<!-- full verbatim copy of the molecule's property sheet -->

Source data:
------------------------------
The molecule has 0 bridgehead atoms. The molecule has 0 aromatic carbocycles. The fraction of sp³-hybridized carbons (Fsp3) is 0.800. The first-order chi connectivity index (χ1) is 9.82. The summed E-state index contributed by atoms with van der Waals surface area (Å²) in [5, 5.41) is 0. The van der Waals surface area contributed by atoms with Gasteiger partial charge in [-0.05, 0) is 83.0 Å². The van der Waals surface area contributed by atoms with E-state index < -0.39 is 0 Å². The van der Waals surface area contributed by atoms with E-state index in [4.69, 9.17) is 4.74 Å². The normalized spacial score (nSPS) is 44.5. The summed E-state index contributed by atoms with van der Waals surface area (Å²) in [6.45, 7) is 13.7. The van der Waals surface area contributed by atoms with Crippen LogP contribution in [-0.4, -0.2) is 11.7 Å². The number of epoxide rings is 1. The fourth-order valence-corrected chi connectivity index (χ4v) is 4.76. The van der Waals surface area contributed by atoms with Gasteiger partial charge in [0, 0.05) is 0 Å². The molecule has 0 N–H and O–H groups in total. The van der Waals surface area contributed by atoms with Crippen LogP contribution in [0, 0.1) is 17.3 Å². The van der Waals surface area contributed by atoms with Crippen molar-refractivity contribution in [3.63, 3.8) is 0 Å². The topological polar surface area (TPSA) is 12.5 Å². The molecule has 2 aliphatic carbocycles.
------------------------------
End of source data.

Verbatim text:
The molecule has 0 bridgehead atoms. The molecule has 0 aromatic carbocycles. The fraction of sp³-hybridized carbons (Fsp3) is 0.800. The first-order chi connectivity index (χ1) is 9.82. The summed E-state index contributed by atoms with van der Waals surface area (Å²) in [5, 5.41) is 0. The van der Waals surface area contributed by atoms with Gasteiger partial charge in [-0.05, 0) is 83.0 Å². The van der Waals surface area contributed by atoms with E-state index < -0.39 is 0 Å². The van der Waals surface area contributed by atoms with E-state index in [4.69, 9.17) is 4.74 Å². The normalized spacial score (nSPS) is 44.5. The summed E-state index contributed by atoms with van der Waals surface area (Å²) in [6.45, 7) is 13.7. The van der Waals surface area contributed by atoms with Crippen LogP contribution in [-0.4, -0.2) is 11.7 Å². The number of epoxide rings is 1. The fourth-order valence-corrected chi connectivity index (χ4v) is 4.76. The van der Waals surface area contributed by atoms with Gasteiger partial charge in [0, 0.05) is 0 Å². The molecule has 0 N–H and O–H groups in total. The van der Waals surface area contributed by atoms with Crippen LogP contribution in [0, 0.1) is 17.3 Å². The van der Waals surface area contributed by atoms with Crippen molar-refractivity contribution in [3.63, 3.8) is 0 Å². The topological polar surface area (TPSA) is 12.5 Å². The molecule has 2 aliphatic carbocycles.